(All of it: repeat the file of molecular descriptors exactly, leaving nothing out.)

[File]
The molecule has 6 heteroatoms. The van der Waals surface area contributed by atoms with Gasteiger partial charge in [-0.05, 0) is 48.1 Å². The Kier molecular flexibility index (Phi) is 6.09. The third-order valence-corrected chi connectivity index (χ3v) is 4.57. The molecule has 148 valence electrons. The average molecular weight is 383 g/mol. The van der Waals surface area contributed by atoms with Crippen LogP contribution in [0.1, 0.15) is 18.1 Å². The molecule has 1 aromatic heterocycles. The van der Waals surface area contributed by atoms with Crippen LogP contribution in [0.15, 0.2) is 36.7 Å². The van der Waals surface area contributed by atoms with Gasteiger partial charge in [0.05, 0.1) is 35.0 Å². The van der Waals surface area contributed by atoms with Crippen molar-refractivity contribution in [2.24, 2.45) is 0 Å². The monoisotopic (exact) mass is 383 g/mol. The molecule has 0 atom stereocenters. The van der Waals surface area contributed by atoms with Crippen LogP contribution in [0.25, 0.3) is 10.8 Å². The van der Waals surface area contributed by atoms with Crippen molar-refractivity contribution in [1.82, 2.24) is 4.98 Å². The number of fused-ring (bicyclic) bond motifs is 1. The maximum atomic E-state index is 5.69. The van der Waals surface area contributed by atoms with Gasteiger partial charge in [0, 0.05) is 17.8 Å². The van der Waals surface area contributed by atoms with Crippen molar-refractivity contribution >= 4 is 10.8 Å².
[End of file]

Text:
The molecule has 6 heteroatoms. The van der Waals surface area contributed by atoms with Gasteiger partial charge in [-0.05, 0) is 48.1 Å². The Kier molecular flexibility index (Phi) is 6.09. The third-order valence-corrected chi connectivity index (χ3v) is 4.57. The molecule has 148 valence electrons. The average molecular weight is 383 g/mol. The van der Waals surface area contributed by atoms with Crippen LogP contribution in [0.1, 0.15) is 18.1 Å². The molecule has 1 aromatic heterocycles. The van der Waals surface area contributed by atoms with Crippen LogP contribution in [0.15, 0.2) is 36.7 Å². The van der Waals surface area contributed by atoms with Gasteiger partial charge in [0.05, 0.1) is 35.0 Å². The van der Waals surface area contributed by atoms with Crippen molar-refractivity contribution in [2.24, 2.45) is 0 Å². The monoisotopic (exact) mass is 383 g/mol. The molecule has 0 atom stereocenters. The van der Waals surface area contributed by atoms with Crippen LogP contribution in [0.25, 0.3) is 10.8 Å². The van der Waals surface area contributed by atoms with Crippen molar-refractivity contribution in [1.82, 2.24) is 4.98 Å². The number of fused-ring (bicyclic) bond motifs is 1. The maximum atomic E-state index is 5.69. The van der Waals surface area contributed by atoms with Gasteiger partial charge in [0, 0.05) is 17.8 Å². The van der Waals surface area contributed by atoms with Crippen molar-refractivity contribution >= 4 is 10.8 Å².